It took years for American sports bets to escape the confines of Las Vegas, but they are making the most of things now. For a long time, bettors in the United Kingdom watched in bewildered amusement as US authorities insisted on keeping sports wagers illegal in most of the country. But no one is laughing now.
In just four short years since the Supreme Court decision that opened the door for the regulation of American sports bets everywhere, there are now 36 states which regulate the activity. What’s more is that in four more years the US sports gambling market is expected to be the largest in the world, worth over $24 billion. That’s all is fine and well… until it isn’t.
Those of us who remember the online poker rush of the early 2000’s will recall a flurry of commercials, sponsorship deals, and celebrity endorsements. A flurry very similar to what we are seeing now for American sports bets, albeit in a different circumstance. But where online poker was being promoted in a legal grey area, sports betting is clearly legal in those places where the ads are running. And yet, it does feel as if history will repeat itself in some form.
Part of this feeling of dread comes from watching the melodrama of sports betting in Britain as it unfolds. In a country that allowed gambling advertising everywhere, from taxi cabs to the shirts of soccer players, there was a slow but deliberate groundswell against how prolific those ads became. There was a backlash that built in response to seeing these promotions every time a person turned around.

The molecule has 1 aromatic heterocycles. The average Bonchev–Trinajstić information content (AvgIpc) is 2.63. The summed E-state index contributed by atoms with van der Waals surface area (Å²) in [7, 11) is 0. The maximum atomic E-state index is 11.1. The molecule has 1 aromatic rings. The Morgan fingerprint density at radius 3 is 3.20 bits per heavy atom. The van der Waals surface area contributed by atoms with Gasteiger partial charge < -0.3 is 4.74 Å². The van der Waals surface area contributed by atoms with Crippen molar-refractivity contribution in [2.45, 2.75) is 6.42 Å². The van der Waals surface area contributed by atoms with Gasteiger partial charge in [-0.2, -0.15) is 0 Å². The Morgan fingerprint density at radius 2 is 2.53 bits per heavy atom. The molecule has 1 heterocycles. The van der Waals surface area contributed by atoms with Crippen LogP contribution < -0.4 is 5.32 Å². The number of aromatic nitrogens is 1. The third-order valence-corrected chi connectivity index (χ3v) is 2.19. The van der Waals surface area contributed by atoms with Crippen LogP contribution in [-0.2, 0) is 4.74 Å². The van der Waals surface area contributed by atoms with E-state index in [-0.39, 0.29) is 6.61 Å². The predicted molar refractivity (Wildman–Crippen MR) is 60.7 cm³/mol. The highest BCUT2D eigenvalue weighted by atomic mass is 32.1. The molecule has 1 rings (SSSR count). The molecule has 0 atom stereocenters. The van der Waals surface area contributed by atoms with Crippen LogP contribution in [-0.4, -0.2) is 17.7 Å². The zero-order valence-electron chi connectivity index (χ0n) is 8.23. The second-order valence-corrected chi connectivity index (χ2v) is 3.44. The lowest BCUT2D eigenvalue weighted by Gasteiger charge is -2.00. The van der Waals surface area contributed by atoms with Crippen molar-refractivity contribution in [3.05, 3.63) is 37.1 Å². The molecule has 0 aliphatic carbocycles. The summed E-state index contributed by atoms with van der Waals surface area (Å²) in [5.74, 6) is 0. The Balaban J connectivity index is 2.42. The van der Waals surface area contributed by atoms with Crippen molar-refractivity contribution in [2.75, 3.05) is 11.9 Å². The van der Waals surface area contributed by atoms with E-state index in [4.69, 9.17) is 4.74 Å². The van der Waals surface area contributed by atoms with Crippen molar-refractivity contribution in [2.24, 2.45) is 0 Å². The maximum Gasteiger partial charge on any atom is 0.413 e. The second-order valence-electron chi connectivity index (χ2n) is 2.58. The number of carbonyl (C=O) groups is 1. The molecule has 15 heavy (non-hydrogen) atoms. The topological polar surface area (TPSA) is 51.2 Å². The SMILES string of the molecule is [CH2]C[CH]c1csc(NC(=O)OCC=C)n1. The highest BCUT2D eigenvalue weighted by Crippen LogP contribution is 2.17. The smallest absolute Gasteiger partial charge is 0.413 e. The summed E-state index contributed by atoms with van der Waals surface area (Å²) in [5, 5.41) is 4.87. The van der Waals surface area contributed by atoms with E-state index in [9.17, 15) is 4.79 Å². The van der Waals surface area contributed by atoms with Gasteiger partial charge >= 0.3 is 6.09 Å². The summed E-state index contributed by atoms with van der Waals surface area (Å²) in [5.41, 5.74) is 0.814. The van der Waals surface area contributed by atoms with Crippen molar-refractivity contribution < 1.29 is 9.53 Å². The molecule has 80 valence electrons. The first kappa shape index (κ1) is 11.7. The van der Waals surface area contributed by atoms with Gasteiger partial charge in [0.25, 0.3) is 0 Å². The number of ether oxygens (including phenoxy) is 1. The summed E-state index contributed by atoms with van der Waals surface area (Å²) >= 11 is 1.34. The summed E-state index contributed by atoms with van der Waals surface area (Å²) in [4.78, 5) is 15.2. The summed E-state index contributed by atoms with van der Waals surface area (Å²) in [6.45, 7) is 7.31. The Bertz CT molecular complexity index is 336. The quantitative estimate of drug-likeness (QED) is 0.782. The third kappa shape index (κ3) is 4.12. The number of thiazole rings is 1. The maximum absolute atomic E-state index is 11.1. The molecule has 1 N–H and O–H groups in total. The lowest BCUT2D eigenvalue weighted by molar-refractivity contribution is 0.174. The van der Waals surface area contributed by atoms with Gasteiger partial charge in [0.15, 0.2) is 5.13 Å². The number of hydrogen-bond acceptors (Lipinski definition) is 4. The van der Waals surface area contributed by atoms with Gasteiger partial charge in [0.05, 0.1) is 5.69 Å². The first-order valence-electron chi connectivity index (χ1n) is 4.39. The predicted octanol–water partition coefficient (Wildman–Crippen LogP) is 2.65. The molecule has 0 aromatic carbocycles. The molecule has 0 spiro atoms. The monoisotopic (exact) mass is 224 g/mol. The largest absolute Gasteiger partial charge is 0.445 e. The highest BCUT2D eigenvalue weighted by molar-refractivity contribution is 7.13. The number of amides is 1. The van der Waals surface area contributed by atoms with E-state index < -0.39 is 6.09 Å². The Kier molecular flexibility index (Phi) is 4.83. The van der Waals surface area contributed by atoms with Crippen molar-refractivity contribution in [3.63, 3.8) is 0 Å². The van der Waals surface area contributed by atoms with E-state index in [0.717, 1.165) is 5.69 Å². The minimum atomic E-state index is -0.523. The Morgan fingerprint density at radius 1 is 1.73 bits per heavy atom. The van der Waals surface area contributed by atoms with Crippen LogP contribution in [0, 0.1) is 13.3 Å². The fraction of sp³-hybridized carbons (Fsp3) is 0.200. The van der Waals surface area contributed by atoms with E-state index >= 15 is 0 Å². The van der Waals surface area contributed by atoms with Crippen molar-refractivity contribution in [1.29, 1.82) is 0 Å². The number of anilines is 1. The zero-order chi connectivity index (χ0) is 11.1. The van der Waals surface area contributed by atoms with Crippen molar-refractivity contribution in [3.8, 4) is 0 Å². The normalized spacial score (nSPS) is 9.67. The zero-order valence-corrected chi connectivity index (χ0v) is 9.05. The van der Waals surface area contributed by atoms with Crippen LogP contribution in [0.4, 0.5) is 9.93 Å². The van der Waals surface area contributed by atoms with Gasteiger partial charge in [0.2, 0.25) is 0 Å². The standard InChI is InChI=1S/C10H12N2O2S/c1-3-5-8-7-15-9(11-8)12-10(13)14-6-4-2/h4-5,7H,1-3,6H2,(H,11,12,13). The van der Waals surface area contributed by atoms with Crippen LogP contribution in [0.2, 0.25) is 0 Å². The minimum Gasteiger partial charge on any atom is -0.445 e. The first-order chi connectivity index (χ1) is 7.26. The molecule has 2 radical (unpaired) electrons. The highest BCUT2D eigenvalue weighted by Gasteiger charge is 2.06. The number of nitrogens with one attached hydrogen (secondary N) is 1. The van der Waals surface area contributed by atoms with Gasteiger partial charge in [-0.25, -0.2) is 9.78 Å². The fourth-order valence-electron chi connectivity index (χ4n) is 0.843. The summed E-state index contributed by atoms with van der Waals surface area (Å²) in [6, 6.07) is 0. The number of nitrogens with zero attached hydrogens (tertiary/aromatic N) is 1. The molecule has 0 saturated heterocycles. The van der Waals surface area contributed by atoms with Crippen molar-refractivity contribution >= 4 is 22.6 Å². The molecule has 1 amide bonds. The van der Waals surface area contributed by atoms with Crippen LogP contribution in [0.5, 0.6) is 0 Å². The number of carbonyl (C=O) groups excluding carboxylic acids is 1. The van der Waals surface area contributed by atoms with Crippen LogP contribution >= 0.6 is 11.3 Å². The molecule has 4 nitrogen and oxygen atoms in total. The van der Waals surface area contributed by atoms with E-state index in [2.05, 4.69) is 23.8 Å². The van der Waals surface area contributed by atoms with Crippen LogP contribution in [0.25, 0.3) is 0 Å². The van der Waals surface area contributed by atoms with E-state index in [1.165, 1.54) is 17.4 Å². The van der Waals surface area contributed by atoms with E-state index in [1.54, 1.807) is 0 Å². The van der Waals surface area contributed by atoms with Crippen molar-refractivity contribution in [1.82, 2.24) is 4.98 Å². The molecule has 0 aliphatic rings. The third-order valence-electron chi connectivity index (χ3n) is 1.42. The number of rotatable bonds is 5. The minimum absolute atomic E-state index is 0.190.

The ant-gambling establishment in the UK was able to use those aggressive advertising campaigns and tactics against the industry itself. Pushing the dangers of those ads being seen by children and addicts. Claiming that sponsorship deals send the wrong message. Warning that endorsements encourage behavior that can lead to problem gambling. And while there may be some truth to each of those arguments, they tend to leave out some facts.
One such fact is that true gambling addiction accounts for less than 1% of the total population, with less that 3% having some form of mild issues with betting. Or to put this is a way even gambling opponents can understand, over 99% of the population does not have a problem with gambling. But the segment of society that doesn’t like gambling will not care about that. Nor will it stop them from trying to punish the 99% of the population placing without any issues.
So, take this warning for a grain of salt if you like. Or, you might agree with every word written here. It really doesn’t matter. The gambling companies will continue to advertise American sports bets in every conceivable way possible, and they will push the boundaries of common since beyond what is reasonable. Eventually, the backlash will come. The operators just hope they will have the most market share when it does.